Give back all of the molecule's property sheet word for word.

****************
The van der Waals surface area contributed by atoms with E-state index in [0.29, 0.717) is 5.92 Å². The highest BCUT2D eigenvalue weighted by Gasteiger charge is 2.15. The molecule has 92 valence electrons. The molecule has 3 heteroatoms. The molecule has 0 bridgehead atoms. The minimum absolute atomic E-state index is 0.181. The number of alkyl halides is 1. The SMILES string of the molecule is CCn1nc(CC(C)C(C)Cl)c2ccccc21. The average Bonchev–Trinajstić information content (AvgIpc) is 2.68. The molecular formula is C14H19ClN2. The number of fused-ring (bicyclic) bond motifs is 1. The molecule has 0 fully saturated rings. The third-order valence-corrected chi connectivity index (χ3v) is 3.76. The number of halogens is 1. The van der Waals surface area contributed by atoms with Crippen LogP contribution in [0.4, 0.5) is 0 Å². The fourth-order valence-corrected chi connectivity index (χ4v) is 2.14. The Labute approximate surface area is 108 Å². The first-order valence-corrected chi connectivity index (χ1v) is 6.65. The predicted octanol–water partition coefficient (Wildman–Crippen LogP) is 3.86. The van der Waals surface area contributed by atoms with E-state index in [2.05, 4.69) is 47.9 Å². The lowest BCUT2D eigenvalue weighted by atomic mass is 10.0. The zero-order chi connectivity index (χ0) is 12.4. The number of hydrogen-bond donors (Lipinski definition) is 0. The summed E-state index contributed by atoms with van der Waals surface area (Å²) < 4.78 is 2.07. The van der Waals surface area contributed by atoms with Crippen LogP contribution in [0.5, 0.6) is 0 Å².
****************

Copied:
The van der Waals surface area contributed by atoms with E-state index in [0.29, 0.717) is 5.92 Å². The highest BCUT2D eigenvalue weighted by Gasteiger charge is 2.15. The molecule has 92 valence electrons. The molecule has 3 heteroatoms. The molecule has 0 bridgehead atoms. The minimum absolute atomic E-state index is 0.181. The number of alkyl halides is 1. The SMILES string of the molecule is CCn1nc(CC(C)C(C)Cl)c2ccccc21. The average Bonchev–Trinajstić information content (AvgIpc) is 2.68. The molecular formula is C14H19ClN2. The number of fused-ring (bicyclic) bond motifs is 1. The molecule has 0 fully saturated rings. The third-order valence-corrected chi connectivity index (χ3v) is 3.76. The number of halogens is 1. The van der Waals surface area contributed by atoms with Crippen LogP contribution in [0.4, 0.5) is 0 Å². The fourth-order valence-corrected chi connectivity index (χ4v) is 2.14. The Labute approximate surface area is 108 Å². The first-order valence-corrected chi connectivity index (χ1v) is 6.65. The predicted octanol–water partition coefficient (Wildman–Crippen LogP) is 3.86. The van der Waals surface area contributed by atoms with E-state index in [2.05, 4.69) is 47.9 Å². The lowest BCUT2D eigenvalue weighted by atomic mass is 10.0. The zero-order chi connectivity index (χ0) is 12.4. The number of hydrogen-bond donors (Lipinski definition) is 0. The summed E-state index contributed by atoms with van der Waals surface area (Å²) < 4.78 is 2.07. The van der Waals surface area contributed by atoms with Crippen LogP contribution in [0.5, 0.6) is 0 Å².